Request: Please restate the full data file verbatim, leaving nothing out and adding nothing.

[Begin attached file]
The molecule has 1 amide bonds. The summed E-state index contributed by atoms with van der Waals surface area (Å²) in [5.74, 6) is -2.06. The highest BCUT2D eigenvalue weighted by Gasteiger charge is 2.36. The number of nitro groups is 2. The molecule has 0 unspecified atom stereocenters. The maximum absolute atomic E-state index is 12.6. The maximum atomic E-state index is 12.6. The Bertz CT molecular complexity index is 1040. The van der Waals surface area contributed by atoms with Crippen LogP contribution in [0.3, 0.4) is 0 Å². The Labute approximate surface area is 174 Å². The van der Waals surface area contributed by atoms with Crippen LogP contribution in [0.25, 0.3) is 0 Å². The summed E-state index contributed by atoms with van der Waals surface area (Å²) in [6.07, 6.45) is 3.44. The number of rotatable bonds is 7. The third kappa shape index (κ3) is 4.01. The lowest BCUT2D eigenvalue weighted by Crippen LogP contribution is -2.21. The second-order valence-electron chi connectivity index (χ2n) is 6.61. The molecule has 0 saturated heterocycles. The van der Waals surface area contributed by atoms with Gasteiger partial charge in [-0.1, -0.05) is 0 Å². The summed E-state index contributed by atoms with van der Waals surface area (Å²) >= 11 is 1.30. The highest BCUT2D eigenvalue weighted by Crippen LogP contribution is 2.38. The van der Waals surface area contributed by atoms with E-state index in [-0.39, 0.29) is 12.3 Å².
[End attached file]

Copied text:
The molecule has 1 amide bonds. The summed E-state index contributed by atoms with van der Waals surface area (Å²) in [5.74, 6) is -2.06. The highest BCUT2D eigenvalue weighted by Gasteiger charge is 2.36. The number of nitro groups is 2. The molecule has 0 unspecified atom stereocenters. The maximum absolute atomic E-state index is 12.6. The maximum atomic E-state index is 12.6. The Bertz CT molecular complexity index is 1040. The van der Waals surface area contributed by atoms with Crippen LogP contribution in [0.3, 0.4) is 0 Å². The Labute approximate surface area is 174 Å². The van der Waals surface area contributed by atoms with Crippen LogP contribution in [0.25, 0.3) is 0 Å². The summed E-state index contributed by atoms with van der Waals surface area (Å²) in [6.07, 6.45) is 3.44. The number of rotatable bonds is 7. The third kappa shape index (κ3) is 4.01. The lowest BCUT2D eigenvalue weighted by Crippen LogP contribution is -2.21. The second-order valence-electron chi connectivity index (χ2n) is 6.61. The molecule has 0 saturated heterocycles. The van der Waals surface area contributed by atoms with Gasteiger partial charge in [-0.1, -0.05) is 0 Å². The summed E-state index contributed by atoms with van der Waals surface area (Å²) >= 11 is 1.30. The highest BCUT2D eigenvalue weighted by Crippen LogP contribution is 2.38. The van der Waals surface area contributed by atoms with E-state index in [-0.39, 0.29) is 12.3 Å².